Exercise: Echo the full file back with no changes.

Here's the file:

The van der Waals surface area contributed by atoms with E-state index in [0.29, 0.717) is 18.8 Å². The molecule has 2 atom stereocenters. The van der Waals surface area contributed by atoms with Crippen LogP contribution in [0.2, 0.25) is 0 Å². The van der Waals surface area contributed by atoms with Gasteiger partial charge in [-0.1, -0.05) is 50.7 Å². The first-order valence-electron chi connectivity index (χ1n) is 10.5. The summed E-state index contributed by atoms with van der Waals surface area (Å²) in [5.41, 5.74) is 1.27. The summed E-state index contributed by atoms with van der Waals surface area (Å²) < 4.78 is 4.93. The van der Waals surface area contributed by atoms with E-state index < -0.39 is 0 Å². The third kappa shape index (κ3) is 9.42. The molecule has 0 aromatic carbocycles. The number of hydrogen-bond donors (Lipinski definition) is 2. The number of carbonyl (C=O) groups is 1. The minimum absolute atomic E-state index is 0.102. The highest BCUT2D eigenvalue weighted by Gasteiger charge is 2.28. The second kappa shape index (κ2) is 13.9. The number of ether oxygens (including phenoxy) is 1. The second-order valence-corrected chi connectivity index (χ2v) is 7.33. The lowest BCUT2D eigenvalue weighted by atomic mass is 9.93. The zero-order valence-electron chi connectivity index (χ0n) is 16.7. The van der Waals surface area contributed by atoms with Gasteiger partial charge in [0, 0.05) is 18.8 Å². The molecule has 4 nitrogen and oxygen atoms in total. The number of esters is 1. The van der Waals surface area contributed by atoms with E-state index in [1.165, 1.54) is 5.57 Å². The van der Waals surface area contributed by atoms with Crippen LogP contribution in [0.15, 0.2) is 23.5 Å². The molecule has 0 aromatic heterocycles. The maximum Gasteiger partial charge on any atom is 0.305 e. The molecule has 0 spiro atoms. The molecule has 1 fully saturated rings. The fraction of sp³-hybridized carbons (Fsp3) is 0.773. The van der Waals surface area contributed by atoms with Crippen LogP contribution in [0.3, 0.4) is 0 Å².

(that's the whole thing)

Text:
The van der Waals surface area contributed by atoms with E-state index in [0.29, 0.717) is 18.8 Å². The molecule has 2 atom stereocenters. The van der Waals surface area contributed by atoms with Crippen LogP contribution in [0.2, 0.25) is 0 Å². The van der Waals surface area contributed by atoms with Gasteiger partial charge in [-0.1, -0.05) is 50.7 Å². The first-order valence-electron chi connectivity index (χ1n) is 10.5. The summed E-state index contributed by atoms with van der Waals surface area (Å²) in [5.41, 5.74) is 1.27. The summed E-state index contributed by atoms with van der Waals surface area (Å²) < 4.78 is 4.93. The van der Waals surface area contributed by atoms with E-state index < -0.39 is 0 Å². The third kappa shape index (κ3) is 9.42. The molecule has 0 aromatic carbocycles. The number of hydrogen-bond donors (Lipinski definition) is 2. The number of carbonyl (C=O) groups is 1. The minimum absolute atomic E-state index is 0.102. The highest BCUT2D eigenvalue weighted by Gasteiger charge is 2.28. The second kappa shape index (κ2) is 13.9. The number of ether oxygens (including phenoxy) is 1. The second-order valence-corrected chi connectivity index (χ2v) is 7.33. The lowest BCUT2D eigenvalue weighted by atomic mass is 9.93. The zero-order valence-electron chi connectivity index (χ0n) is 16.7. The van der Waals surface area contributed by atoms with Gasteiger partial charge in [0, 0.05) is 18.8 Å². The molecule has 4 nitrogen and oxygen atoms in total. The number of esters is 1. The van der Waals surface area contributed by atoms with E-state index in [1.165, 1.54) is 5.57 Å². The van der Waals surface area contributed by atoms with Crippen LogP contribution in [0.15, 0.2) is 23.5 Å². The molecule has 0 aromatic heterocycles. The maximum Gasteiger partial charge on any atom is 0.305 e. The molecule has 0 spiro atoms. The molecule has 1 fully saturated rings. The fraction of sp³-hybridized carbons (Fsp3) is 0.773. The van der Waals surface area contributed by atoms with Crippen LogP contribution in [0.3, 0.4) is 0 Å².